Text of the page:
Ben Kweller's whole other ball game
"Austin City Limits is a whole concert -- a whole other son of a bitch," says Ben Kweller of the most obvious difference between the world-famous PBS postcard and playing one song on Late Night With Conan O'Brien or Late Show With David Letterman. The 21-year-old ex-Radish frontman/Dallas area native gladly seized recent opportunities to promote his debut solo album, Sha Sha, on both after-hours talk shows, but says he's particularly jazzed about next week's Austin City Limits taping. "You have the first 10 seconds to get into it on the other shows. This ought to be a completely different trip."
Kweller's maiden ACL appearance could also be something of a different trip for the show itself. "It was never just about cowboys" may be the series' unofficial slogan, but Kweller might well wind up pushing the envelope, particularly if he opens with his traditional leadoff, an acoustic reworking of Vanilla Ice's "Ice Ice Baby" he calls "BK Baby." And while Kweller is perhaps the program's first guest to be characterized as "emocore" or "anti-folk," that neither tag truly fits nor is seriously off the mark is a tribute to the reformed flannel rocker's remarkable range. As trite as some of the comparisons may be, Sha Sha reviews customarily mention the Pixies, Ben Folds, and Weezer.
"Critics like to use Elliott Smith, because I'm a solo artist, and Ben Folds because I play piano," admits Kweller. "I don't think that's necessarily fair, but by now I've learned how to deal with the comparisons -- I do what I do and sort of turn the other cheek."
If Kweller is less anxious to pigeonhole himself these days, perhaps it's because he's been turning a cheek for so long; as a 15-year-old, he endured constant Kurt Cobain comparisons after a bidding war for Radish was won by Mercury's Danny Goldberg, Nirvana's former manager. Even though the resulting album was competent, the trio's paint-by-numbers grunge came accompanied by a gold rush of publicity, including a rare New Yorker spread, and Restraining Bolt wound up serving as a cautionary tale: the story of a next-big-thing that wasn't because raw talent was sausaged through the major-label machinery before its time.
"I was a kid thrown into a world that was about trying to impress corporate CEOs and A&R guys who were sitting behind a desk telling me to put drum loops in my songs," says Kweller. "I genuinely wanted to be in an indie band like Sonic Youth or Pavement. I wanted that kind of career, but wasn't given the chance. When I'd mention Merge or any other indie, they told me I was crazy. It was, 'You're 15. Let us take care of the business and you just play the music.'"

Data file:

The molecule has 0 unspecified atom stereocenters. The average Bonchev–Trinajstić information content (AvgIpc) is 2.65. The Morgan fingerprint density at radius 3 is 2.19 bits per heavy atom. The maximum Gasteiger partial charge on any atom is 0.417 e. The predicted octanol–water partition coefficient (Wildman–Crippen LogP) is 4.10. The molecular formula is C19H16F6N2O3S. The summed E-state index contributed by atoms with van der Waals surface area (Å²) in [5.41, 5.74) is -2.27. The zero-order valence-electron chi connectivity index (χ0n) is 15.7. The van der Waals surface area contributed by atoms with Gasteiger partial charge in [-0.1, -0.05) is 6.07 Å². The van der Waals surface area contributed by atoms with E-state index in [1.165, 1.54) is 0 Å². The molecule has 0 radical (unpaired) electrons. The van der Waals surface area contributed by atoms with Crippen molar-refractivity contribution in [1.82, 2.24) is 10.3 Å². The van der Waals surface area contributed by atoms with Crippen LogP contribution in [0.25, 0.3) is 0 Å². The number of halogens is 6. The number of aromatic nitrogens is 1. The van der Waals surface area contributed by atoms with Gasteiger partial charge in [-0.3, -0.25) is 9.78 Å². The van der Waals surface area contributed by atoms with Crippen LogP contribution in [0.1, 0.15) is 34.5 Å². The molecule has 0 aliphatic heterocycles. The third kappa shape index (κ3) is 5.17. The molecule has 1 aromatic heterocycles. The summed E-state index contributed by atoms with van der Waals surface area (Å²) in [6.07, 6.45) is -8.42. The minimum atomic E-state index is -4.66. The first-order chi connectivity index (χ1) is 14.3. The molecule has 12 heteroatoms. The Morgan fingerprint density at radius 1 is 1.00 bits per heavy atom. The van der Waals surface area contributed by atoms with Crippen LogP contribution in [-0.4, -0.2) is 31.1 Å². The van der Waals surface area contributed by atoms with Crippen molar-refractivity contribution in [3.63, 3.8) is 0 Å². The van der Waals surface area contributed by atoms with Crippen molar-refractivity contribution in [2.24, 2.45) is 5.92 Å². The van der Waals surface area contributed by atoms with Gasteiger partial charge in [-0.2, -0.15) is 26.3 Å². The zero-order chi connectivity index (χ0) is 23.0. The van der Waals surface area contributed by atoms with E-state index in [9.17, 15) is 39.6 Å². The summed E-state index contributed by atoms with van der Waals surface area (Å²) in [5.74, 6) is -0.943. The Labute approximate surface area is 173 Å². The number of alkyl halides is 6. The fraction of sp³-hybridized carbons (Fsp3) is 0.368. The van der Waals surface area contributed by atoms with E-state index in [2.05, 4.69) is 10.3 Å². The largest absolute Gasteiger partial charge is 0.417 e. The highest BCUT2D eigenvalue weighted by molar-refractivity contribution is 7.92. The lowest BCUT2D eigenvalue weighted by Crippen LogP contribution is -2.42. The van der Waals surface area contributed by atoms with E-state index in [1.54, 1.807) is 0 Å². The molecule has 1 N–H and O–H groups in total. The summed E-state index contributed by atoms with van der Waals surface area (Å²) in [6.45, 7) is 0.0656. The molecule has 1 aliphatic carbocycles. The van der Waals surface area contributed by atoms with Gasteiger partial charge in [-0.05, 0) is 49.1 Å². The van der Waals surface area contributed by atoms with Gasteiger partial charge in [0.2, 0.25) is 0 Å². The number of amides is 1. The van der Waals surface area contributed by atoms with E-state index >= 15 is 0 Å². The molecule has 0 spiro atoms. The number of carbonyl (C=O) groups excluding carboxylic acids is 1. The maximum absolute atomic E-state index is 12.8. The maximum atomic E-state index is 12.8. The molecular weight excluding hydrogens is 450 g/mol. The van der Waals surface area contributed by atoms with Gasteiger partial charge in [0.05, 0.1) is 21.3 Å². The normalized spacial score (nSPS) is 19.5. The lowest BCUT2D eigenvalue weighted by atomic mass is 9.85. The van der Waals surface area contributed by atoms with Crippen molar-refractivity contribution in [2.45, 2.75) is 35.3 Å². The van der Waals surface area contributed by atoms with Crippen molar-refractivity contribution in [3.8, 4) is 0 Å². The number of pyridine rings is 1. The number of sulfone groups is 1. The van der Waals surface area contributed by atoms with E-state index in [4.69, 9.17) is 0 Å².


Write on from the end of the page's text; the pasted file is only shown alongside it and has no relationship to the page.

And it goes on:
Nearly four years ago, Kweller moved east, first to Connecticut, later to New York, and began the crawl toward shedding his Radish baggage. After apprenticing in the city's "anti-folk" singer-songwriter scene with encouragement from new friends like Evan Dando, Jeff Tweedy, Juliana Hatfield, and the Moldy Peaches, Kweller played wherever he could and released a home-burned demo online, 2000's Freak Out, It's Ben Kweller.
That, in turn, led to an invitation from ATO Records, the artist-friendly Dave Matthews-owned BMG imprint that's also home to Patty Griffin, David Gray, and Chris Whitley. After releasing last year's five-track EP Phone Home, ATO delivered Sha Sha in March. Initial reviews had been almost universal raves, but Sha Sha seems to be coming into its own right about now; The formidable word-of-mouth that Kweller cultivated on two tours with Dashboard Confessional seems to have generated a new round of press and television invites.
"I'm so flattered that someone at the show feels like I could do well there," says Kweller, who's reserved a grand piano for the occasion. "I hope I'm demonstrating that you can be a solo artist and be in rock music -- that it doesn't necessarily mean the bare-footed singer-songwriter on the railroad track. And while I also like that more traditional folk and singer-songwriter stuff, here's the thing: It's very hard for me to commit to one genre and say. 'I'm this.' The next minute I might not be."
Tickets for Ben Kweller's Austin City Limits taping on Thursday, July 18, will be given away Tuesday, July 16, 2pm, at the front desk of UT's Communications Building B, 26th & Guadalupe. These tickets are free, and do not guarantee admission. Two tickets per person, first come, first served basis. For more info call the ACL ticket hotline: 475-9077. Kweller also plays Emo's on Wednesday, July 17.